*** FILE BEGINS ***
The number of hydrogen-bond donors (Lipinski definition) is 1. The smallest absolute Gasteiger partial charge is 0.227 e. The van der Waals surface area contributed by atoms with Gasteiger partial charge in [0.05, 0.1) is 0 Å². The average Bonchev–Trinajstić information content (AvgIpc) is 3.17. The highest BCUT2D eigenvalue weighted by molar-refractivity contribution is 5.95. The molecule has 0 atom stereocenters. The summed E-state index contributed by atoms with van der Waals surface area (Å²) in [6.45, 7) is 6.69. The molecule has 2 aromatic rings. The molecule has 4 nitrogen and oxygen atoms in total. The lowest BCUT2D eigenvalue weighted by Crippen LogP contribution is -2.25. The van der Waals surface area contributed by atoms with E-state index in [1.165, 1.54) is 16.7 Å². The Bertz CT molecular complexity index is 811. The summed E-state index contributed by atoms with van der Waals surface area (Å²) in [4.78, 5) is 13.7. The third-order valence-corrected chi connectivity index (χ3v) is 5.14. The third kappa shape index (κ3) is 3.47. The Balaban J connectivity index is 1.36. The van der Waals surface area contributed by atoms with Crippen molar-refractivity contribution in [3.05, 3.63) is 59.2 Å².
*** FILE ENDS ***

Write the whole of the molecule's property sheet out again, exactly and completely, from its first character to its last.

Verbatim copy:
The number of hydrogen-bond donors (Lipinski definition) is 1. The smallest absolute Gasteiger partial charge is 0.227 e. The van der Waals surface area contributed by atoms with Gasteiger partial charge in [0.05, 0.1) is 0 Å². The average Bonchev–Trinajstić information content (AvgIpc) is 3.17. The highest BCUT2D eigenvalue weighted by molar-refractivity contribution is 5.95. The molecule has 0 atom stereocenters. The summed E-state index contributed by atoms with van der Waals surface area (Å²) in [6.45, 7) is 6.69. The molecule has 2 aromatic rings. The molecule has 4 nitrogen and oxygen atoms in total. The lowest BCUT2D eigenvalue weighted by Crippen LogP contribution is -2.25. The van der Waals surface area contributed by atoms with E-state index in [1.165, 1.54) is 16.7 Å². The Bertz CT molecular complexity index is 811. The summed E-state index contributed by atoms with van der Waals surface area (Å²) in [4.78, 5) is 13.7. The third-order valence-corrected chi connectivity index (χ3v) is 5.14. The third kappa shape index (κ3) is 3.47. The Balaban J connectivity index is 1.36. The van der Waals surface area contributed by atoms with Crippen molar-refractivity contribution in [3.05, 3.63) is 59.2 Å².